Guest Post | COLAs Provide Scant Protection from Class Action Claims

As you may have noticed, there has been a recent increase in the class action lawsuits in the beverage alcohol industry. Tito’s Vodka, in particular, has been under scrutiny for claims of false or misleading packaging. These class action suits are important to keep up with, as they can have significant implications for the industry. John Trinidad, an associate attorney at Dickenson, Peatman, and Fogarty, provided us with a brief overview of Tito’s current situation.

Over the past year, a slew of class action lawsuits have been filed claiming that certain alcohol beverage product labels are false or misleading under state consumer protection laws. Tito’s Vodka, owned by a company called Fifth Generation, Inc., faces numerous actions claiming that the company’s use of the term “handmade” deceived consumers by leading them to believe that they were buying high quality, non-massed produced products.

Fifth Generation has fought these allegations, arguing that that TTB’s approval of their label as evidenced by the issuance of a certificate of label approval (“COLA”) protects against liability under state consumer protection laws. The company’s argument relies on “safe harbor” provisions provided for under state law, which in general make certain actions authorized by laws administered by state or federal regulatory authorities immune from liability. Unfortunately for the alcohol beverage industry, this argument has had mixed success.

In September, a federal court in Illinois granted Fifth Generation’s motion to dismiss a class action lawsuit claiming that Tito’s labeling practices constituted a violation of the Illinois Consumer Fraud and Deceptive Practices Act. Aliano v. Fifth Generation, Inc., 2015 U.S. Dist. LEXIS 128104 (N.D. Il. Sept. 24, 2015). The court’s decision rested on its finding that TTB’s consistent issuance of COLA for Tito’s labels that included the term “handmade” was sufficient to trigger the state’s safe harbor provisions.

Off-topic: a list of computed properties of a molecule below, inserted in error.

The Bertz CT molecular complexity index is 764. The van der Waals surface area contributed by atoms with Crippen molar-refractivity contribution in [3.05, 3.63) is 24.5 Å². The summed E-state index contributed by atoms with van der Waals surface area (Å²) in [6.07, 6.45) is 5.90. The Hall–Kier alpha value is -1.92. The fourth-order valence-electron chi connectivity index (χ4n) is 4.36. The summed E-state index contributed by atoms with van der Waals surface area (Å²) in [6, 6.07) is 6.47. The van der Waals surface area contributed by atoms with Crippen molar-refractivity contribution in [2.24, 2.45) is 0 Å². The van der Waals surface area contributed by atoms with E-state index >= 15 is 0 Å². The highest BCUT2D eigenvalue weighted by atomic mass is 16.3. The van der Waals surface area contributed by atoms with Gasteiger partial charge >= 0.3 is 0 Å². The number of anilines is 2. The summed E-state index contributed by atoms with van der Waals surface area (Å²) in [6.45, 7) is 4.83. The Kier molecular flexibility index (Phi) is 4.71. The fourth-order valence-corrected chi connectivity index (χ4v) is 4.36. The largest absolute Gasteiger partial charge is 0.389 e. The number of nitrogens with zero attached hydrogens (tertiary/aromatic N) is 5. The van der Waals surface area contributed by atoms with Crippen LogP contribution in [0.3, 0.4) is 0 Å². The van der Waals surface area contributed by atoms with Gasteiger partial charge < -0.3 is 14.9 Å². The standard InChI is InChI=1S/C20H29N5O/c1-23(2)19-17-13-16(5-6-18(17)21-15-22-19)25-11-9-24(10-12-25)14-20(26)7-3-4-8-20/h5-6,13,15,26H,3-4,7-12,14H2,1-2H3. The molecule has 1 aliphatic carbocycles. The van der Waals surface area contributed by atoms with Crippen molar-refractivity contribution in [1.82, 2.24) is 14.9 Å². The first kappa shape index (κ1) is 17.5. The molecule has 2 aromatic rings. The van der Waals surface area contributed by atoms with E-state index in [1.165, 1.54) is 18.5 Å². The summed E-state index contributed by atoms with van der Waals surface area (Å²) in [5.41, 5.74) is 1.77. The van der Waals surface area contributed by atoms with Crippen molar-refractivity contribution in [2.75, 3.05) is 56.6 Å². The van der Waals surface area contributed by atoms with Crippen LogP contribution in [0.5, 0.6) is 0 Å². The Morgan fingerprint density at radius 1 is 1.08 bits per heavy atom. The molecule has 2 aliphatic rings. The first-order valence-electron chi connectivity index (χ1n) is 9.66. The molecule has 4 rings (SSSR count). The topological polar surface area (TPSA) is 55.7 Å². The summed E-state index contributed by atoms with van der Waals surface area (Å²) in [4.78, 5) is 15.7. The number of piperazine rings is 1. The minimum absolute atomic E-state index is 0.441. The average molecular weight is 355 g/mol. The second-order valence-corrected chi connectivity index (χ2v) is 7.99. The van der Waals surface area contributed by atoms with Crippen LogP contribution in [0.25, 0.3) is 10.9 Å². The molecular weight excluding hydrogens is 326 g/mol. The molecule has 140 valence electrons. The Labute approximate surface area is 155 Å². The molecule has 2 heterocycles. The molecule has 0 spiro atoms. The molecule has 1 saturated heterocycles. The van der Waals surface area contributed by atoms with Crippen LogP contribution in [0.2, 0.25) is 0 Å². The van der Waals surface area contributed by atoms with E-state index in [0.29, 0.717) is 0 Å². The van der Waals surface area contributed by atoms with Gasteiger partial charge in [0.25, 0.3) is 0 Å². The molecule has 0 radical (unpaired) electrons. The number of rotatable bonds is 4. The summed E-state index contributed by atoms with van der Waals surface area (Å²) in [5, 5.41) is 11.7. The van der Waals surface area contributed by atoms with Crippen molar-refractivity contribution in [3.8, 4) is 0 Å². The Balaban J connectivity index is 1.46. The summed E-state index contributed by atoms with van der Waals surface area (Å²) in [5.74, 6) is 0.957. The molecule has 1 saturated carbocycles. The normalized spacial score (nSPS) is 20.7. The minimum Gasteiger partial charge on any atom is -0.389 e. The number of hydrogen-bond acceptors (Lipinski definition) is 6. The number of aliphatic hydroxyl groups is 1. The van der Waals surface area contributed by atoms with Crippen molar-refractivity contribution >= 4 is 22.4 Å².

But a federal judge in California that reviewed the exact same set of facts reached a different conclusion in a separate lawsuit claiming a violation of California law. Hofmann v. Fifth Generation, Case No. 14-cv-2569 JM (S.D. Cal. Nov. 20, 2015). In that case, the court concluded that the normal review and approval process of COLA applications by TTB was not “a formal, deliberative process akin to notice and comment rulemaking or an adjudicative enforcement action,” and, therefore, was insufficient to trigger the state’s safe harbor provision. The court, therefore, denied Fifth Generation’s motion for summary judgment.

Alcohol beverage producers need to keep in mind that the issuance of a COLA in and of itself will not necessarily insulate alcohol beverage producers from litigation related to false or misleading labeling claims. In other words, don’t confuse your COLA with a shield to class action lawsuits.

John Trinidad works with the Wine Law, Alcohol Beverage, Business, Geographical Indications and Intellectual Property groups. During his time at DP&F, he has advised wine industry clijohnents on a broad range of issues related to operating vineyards and wineries, including wholesaler agreements and franchise laws; social media and tied house issues; grape purchase, custom crush, and third party marketing agreements; trademark registration and brand protection; and purchase and sale of winery brands and assets. He has also counseled clients in responding to audits from the U.S. Department of Treasury’s Alcohol Tobacco Tax and Trade Bureau and obtaining federal and state permits and licenses for alcohol beverage businesses.

1 Comment

  1. bill cooper

    The CA ruling makes sense because the TTB has no knowledge of the production practices. In the case of organic claims, for example, they defer to a third-party organic certifier to validate the organic claim: organic wine, made with organic grapes, etc.

    Reply

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